lawmakers voted late friday to legalize same-sex marriage, making new york the largest state where gay & lesbian couples will be able to wed. the marriage bill, whose fate was uncertain until moments b4 the vote, was approved 33-29 in a packed but hushed senate chamber.
four members of the republican majority joined all but one democrat in the senate to support the controversial measure after an intensely emotional campaign. with his position still undeclared, senator mark j. grisanti, a republican from buffalo who sought office opposing same-sex marriage, told his colleagues he agonized for months b4 concluding he was wrong.
grisanti said, "i apologize for those who feel offended...i cannot deny a person, a human being, a taxpayer, a worker, the people of my district & across this state, the state of new york & those people who make this the great state that it is the same rights that i have with my wife."
senate approval was the final hurdle for this historic piece of legislation, which was approved last week by the assembly. governor andrew cuomo signed the measure at 11:55 p.m. the law will go into effect in 30 days, meaning same-sex couples could begin marrying in new york by late july.
passage of same-sex marriage in new york followed a daunting run of defeats in other states where voters barred same-sex marriage by legislative action, constitutional amendment or referendum. currently five states permit same-sex marriage: connecticut, iowa, massachusetts, new hampshire, vermont, as well as the district of columbia.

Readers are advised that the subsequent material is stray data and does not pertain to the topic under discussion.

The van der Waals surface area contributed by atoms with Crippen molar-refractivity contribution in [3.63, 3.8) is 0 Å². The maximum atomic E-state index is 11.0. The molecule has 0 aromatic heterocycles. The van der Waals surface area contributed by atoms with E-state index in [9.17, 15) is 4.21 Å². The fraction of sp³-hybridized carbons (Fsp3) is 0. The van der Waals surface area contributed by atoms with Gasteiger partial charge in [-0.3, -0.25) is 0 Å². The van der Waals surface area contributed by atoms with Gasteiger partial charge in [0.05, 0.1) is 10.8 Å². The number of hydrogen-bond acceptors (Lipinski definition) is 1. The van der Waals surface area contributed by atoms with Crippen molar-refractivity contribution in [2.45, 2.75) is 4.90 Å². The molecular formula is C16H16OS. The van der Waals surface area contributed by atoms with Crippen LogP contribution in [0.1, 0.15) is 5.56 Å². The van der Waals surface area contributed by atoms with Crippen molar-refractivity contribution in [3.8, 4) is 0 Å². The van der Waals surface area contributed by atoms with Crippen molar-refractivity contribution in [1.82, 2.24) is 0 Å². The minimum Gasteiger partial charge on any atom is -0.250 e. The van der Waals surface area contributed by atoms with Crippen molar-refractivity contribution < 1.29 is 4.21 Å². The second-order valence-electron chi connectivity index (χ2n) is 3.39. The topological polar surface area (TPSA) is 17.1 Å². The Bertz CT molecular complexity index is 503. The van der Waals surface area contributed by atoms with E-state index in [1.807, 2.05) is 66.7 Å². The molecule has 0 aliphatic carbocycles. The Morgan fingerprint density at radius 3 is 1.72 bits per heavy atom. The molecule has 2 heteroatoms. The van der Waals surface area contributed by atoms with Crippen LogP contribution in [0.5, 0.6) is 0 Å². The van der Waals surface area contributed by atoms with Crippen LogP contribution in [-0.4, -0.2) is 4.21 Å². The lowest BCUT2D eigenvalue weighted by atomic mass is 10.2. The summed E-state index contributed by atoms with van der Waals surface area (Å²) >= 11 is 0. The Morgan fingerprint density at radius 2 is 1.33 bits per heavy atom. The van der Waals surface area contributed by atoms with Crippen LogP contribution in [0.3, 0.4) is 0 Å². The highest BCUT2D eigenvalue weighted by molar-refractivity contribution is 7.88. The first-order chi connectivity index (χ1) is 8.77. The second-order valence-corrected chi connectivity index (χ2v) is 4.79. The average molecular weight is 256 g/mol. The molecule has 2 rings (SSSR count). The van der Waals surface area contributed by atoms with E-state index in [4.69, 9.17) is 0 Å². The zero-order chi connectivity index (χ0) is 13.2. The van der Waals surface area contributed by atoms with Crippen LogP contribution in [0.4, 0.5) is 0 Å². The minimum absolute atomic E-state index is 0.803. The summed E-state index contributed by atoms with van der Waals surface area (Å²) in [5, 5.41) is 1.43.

in 2009 the bill was easily rejected by the senate, then controlled by democrats. but as he pledged during the campaign cuomo made same-sex marriage one of his top priorities for the year. he deployed his top aide to coordinate the efforts of a half-dozen local gay-rights organizations - whose disunity & feuding was blamed for the bill's original defeat.
most of the republicans opposed the bill morally. however, many also had political concerns, fearing legalized same-sex marriage on their watch would embitter conservative voters & cost the republicans their one-seat majority in the senate. leaders of the state's conservative party, whose support many republican lawmakers depend on to win election, warned they'd oppose in legislative elections next year, any republican senator who voted for same-sex marriage.
but after days of contentious discussion capped by a marathon nine-hour closed door debate on friday, republicans came to a fateful decision. the full senate would be allowed to vote on the bill, the majority leader, dean g. skelos said friday afternoon. each member would be left to vote according to his or her conscience.
republican lawmakers spent much of the week negotiating changes to the marriage bill to protect religious institutions, especially those against same-sex weddings. the assembly & the senate approved those changes friday. yet they weren't enuf to satisfy the measure's harshest critics. in a joint statement, new york's catholic bishops assailed the vote.